TWENTY-TWO years ago, in the Nixon administration, the Environmental Protection Agency (EPA) was established. Its debut was already long overdue.
Living on a beautiful, bountiful continent, Americans were taking too much for granted, as though these resources were perpetually renewable. Fortunately, enough people responded to the warnings of the far-sighted. New preservation and renewal programs, private and governmental, were established.
By 1970 it was clear that nothing less than a national effort at the federal level was needed. The fact that the EPA was established when a Republican president was in the White House provided proof that more than "flower children" were involved in this new environmental movement.
After 20 years, United States environmental policy stands on firmer ground. But not firm enough, according to a report issued earlier this week in Washington by the Center for Resource Economics.
While Interior Secretary Bruce Babbitt promises bold initiatives with projects like saving the Florida Everglades and safeguarding public lands in the West, the president's budget features an 8-percent cut in the fiscal 1994 EPA budget - almost $1.5 billion, or 22 percent below the amount said to be needed to fulfill its statutory obligations.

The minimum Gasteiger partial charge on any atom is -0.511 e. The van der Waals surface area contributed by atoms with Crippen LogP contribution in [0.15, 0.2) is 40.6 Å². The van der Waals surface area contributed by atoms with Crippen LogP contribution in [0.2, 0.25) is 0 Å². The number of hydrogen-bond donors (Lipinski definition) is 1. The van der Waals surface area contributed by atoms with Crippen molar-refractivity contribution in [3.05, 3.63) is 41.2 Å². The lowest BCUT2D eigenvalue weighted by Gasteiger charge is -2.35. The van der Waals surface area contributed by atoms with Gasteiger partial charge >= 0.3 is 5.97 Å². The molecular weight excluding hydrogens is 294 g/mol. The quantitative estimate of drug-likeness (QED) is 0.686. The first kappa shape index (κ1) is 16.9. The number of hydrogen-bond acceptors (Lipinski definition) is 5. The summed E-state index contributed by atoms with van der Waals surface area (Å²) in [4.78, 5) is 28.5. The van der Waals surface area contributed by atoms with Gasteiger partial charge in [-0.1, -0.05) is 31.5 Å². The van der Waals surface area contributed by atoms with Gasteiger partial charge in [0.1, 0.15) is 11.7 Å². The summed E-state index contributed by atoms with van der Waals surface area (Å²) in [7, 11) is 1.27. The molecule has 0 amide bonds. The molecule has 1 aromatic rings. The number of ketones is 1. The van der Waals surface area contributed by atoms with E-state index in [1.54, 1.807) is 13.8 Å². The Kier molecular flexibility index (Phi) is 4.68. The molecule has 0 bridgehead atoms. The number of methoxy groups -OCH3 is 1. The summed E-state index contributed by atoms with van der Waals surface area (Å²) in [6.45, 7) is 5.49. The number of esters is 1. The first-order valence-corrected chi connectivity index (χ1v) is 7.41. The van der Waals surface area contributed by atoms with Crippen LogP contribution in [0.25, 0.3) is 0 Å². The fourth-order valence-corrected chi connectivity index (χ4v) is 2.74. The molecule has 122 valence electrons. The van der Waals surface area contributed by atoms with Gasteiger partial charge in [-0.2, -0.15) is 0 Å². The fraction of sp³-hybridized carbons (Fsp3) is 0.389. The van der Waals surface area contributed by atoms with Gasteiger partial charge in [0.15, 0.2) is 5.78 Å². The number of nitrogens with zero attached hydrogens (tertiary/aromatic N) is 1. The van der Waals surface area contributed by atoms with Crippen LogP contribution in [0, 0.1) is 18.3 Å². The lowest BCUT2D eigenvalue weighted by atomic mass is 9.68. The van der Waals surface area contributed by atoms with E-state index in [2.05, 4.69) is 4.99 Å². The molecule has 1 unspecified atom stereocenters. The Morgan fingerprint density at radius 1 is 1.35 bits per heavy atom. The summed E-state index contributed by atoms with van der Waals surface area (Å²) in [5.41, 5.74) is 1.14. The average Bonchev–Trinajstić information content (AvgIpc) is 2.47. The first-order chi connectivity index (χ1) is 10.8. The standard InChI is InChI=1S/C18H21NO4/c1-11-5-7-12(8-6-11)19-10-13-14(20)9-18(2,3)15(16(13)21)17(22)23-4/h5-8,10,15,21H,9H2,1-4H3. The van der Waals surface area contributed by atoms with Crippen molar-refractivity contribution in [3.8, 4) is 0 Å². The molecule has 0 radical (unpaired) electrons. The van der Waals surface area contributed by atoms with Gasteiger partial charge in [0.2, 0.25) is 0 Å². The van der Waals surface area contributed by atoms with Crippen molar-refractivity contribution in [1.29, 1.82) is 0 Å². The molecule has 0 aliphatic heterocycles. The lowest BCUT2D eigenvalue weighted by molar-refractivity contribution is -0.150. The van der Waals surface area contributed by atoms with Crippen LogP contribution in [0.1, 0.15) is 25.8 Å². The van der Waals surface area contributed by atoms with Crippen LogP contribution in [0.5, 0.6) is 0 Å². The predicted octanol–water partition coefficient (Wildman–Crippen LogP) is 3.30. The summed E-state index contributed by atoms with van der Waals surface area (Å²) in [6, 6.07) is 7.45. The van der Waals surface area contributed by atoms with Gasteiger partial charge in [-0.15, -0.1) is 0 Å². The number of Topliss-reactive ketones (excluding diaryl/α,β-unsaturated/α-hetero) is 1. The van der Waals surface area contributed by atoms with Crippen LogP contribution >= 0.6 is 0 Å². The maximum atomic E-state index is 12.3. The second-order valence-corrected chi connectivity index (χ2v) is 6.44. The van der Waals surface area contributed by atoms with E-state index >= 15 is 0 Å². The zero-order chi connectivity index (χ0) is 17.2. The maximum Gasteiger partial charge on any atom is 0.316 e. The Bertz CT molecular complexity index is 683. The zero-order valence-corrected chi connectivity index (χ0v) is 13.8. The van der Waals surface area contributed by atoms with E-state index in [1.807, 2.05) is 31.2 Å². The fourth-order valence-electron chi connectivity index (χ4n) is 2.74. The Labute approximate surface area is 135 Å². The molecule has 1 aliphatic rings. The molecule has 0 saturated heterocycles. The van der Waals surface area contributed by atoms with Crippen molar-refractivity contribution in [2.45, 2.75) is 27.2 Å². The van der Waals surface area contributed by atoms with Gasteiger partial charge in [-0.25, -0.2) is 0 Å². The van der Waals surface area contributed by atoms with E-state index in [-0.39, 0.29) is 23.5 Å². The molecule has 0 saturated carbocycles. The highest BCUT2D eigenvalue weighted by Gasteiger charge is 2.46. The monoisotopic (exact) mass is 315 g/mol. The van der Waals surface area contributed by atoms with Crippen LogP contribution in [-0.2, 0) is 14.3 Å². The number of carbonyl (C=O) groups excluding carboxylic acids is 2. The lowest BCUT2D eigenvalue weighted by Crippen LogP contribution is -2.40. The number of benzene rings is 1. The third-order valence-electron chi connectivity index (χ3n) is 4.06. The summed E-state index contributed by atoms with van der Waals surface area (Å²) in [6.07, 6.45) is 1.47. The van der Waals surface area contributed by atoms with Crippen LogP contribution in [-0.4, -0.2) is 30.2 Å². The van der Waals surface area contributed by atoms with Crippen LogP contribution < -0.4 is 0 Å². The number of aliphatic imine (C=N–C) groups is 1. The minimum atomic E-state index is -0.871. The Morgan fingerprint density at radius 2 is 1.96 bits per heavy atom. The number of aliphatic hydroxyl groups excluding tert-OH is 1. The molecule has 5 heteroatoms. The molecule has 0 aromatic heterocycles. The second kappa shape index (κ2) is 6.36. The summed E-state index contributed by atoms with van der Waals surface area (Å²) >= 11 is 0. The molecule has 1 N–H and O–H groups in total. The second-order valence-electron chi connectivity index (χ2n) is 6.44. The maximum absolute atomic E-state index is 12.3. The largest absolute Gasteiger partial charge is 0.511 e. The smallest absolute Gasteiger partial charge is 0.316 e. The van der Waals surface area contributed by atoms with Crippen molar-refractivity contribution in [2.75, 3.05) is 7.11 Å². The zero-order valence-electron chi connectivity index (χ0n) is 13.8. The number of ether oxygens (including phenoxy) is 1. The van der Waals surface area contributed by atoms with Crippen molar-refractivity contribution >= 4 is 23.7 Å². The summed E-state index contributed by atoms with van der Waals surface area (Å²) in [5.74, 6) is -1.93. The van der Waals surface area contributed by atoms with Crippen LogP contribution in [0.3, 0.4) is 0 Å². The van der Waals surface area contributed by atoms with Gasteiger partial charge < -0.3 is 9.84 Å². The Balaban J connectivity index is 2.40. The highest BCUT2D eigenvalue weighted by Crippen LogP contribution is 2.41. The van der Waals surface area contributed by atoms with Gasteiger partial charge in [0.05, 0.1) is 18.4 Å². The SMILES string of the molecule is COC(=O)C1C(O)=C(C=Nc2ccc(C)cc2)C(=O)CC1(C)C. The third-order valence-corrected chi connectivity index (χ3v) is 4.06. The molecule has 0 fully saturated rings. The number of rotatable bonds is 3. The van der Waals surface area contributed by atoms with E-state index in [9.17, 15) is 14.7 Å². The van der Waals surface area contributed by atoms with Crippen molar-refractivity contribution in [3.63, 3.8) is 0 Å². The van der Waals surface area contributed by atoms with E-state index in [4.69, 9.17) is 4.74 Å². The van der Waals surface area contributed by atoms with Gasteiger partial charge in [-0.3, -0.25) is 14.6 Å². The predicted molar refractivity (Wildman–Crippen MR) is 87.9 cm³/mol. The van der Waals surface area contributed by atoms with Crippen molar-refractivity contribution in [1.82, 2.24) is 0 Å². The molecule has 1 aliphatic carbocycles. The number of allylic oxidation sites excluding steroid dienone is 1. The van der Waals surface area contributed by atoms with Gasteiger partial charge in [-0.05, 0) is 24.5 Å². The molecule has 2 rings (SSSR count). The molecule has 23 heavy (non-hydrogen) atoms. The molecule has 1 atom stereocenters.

The Center for Resource Economics report advocates $1.47 billion more for the EPA in fiscal 1994, which begins Oct. 1, 1993. This would be a 13-percent increase over the current budget for the agency. The report also urges an end to political interference by forces outside the EPA.
The tenor of the Congress and the president is to cut something from most departments and programs to help close the government's budget deficit. We certainly support responsible federal budgets. Yet while a 13-percent increase in the agency's budget when other important programs are being cut is unrealistic, neither should the agency's budget get thrown into fiscal reverse.
As President Clinton and Congress continue to work on the budget, they should restore the EPA's budget line at least to a level equal to last year's figure. If they choose not to, members of Congress especially should think twice about allowing subsequent oversight hearings to become bash-the-EPA sessions.
If the agency continues to have trouble meeting its obligations, lawmakers themselves will carry a significant share of the blame.